Once Siri responded to the unintelligible Draymont (with a “t”) Green query, I dragged down on my screen to reveal the original query. I then tapped on the query to edit it, changed the “t” to a “d” and, lo and behold, Siri responded with:

Draymond Green’s jersey number is 23

Siri followed that with a picture and some stats, just what you’d expect.

Interestingly, you can edit the last Siri query, and you drag down to see previous queries, but you can only edit the last query.

Big thanks and a giant hat tip to Rob Davey for his help working through the logic here.

  • Brandon Pamplin

    Try as I might, I can’t get Siri to NOT understand me for this query (or any of the other more outrageous NFL/NBA names there are). She gets it 100% of the time.

    As a test, I had OS X’s say command say “What is Draymond Green’s jersey number?”. Siri heard it and correctly answered “23”. If you follow that up with “where was he born?”, you get the correct answer, too. If you say “how tall is he?” after that, you’ll also get the answer.

    Siri has been contextually aware (in a conversational way) for a few years. It seems like the limit might be 3 levels at this point, though.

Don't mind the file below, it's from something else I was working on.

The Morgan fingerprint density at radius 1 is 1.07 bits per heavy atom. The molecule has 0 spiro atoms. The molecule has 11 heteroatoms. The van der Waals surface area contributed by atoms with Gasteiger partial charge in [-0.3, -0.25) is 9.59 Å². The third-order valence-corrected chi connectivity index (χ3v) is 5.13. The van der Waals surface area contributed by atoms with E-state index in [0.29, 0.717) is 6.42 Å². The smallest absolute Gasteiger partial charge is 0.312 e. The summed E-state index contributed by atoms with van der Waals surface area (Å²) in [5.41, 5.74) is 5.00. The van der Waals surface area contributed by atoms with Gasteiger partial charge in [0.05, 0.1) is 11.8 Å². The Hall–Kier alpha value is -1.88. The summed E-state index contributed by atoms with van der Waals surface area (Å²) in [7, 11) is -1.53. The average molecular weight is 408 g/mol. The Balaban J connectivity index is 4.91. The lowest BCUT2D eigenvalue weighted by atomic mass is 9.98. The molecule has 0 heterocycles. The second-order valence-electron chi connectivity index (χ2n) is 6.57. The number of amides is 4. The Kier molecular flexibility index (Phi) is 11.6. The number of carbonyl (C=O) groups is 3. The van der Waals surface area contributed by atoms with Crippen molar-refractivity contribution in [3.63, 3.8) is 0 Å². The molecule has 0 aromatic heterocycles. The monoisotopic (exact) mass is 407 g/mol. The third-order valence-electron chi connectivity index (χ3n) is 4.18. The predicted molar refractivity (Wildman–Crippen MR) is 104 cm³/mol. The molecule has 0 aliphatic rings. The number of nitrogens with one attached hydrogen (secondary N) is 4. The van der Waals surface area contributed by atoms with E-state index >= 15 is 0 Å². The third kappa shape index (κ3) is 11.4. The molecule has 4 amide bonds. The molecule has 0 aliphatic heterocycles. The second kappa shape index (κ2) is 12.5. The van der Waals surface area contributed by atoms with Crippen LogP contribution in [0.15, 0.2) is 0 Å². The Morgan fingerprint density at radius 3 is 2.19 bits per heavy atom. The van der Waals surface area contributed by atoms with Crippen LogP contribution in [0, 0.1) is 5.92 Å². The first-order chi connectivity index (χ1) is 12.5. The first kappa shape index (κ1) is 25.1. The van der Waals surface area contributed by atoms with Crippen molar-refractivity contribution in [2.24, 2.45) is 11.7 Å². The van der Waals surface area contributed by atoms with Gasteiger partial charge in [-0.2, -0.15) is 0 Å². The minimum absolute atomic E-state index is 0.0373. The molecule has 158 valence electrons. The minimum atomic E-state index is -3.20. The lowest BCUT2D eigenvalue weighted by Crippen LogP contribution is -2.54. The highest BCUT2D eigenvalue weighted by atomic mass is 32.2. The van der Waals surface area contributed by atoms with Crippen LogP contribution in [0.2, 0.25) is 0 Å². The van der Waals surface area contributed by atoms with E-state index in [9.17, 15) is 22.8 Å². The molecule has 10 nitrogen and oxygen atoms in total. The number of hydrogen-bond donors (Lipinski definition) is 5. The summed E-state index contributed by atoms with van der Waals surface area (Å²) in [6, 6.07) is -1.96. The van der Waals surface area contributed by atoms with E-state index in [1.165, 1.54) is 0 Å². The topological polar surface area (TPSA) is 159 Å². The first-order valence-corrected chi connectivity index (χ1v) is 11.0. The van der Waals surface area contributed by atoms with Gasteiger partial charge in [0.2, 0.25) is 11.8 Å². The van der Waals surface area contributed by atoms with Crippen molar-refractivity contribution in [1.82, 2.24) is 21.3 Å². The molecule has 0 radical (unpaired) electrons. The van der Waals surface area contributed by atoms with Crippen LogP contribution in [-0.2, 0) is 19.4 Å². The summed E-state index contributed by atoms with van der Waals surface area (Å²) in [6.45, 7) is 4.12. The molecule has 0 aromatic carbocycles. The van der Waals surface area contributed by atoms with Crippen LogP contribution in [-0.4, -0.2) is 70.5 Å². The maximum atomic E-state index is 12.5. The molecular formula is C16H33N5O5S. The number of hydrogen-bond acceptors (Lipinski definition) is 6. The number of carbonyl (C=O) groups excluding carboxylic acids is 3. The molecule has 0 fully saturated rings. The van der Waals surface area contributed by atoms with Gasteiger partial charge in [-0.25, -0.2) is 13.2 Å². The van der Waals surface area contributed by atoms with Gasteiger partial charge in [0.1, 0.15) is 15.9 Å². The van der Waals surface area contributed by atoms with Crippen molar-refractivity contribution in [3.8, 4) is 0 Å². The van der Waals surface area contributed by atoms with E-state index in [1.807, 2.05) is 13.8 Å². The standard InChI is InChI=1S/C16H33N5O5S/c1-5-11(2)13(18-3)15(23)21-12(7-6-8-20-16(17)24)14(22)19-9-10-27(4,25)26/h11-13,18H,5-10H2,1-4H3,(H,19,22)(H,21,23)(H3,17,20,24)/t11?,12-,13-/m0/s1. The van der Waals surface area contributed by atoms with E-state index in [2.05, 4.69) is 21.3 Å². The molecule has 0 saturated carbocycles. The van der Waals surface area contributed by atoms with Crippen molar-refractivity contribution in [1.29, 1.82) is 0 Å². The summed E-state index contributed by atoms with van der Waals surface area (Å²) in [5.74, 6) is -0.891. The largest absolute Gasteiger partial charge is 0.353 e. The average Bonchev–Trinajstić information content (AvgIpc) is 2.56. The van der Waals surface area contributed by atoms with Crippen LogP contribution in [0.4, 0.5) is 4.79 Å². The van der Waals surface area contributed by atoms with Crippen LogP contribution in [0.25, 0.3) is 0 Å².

• collider

      I got the exact same thing. I agree this is a voice recognition problem, not a context thing. Dramond is not a common name, and I’m sure the pronunciation is all over the map. At least for me, I’ve seen Siri vastly improving over time. Maybe folks don’t see it because Apple doesn’t flaunt each and every update and it just quietly starts working.

  • michaels99

    Is it a context problem or is it simply a voice recognition problem? Several people on Twitter said Siri understood them asking the same question. Siri couldn’t understand me but my accent is all over the place. Why should Siri need to know anything about your baseball preferences in order to understand that particular question? It may help but if it can’t transcribe your voice properly it probably won’t. I should add, that Siri nearly always understands me and has been improving steadily in recent times.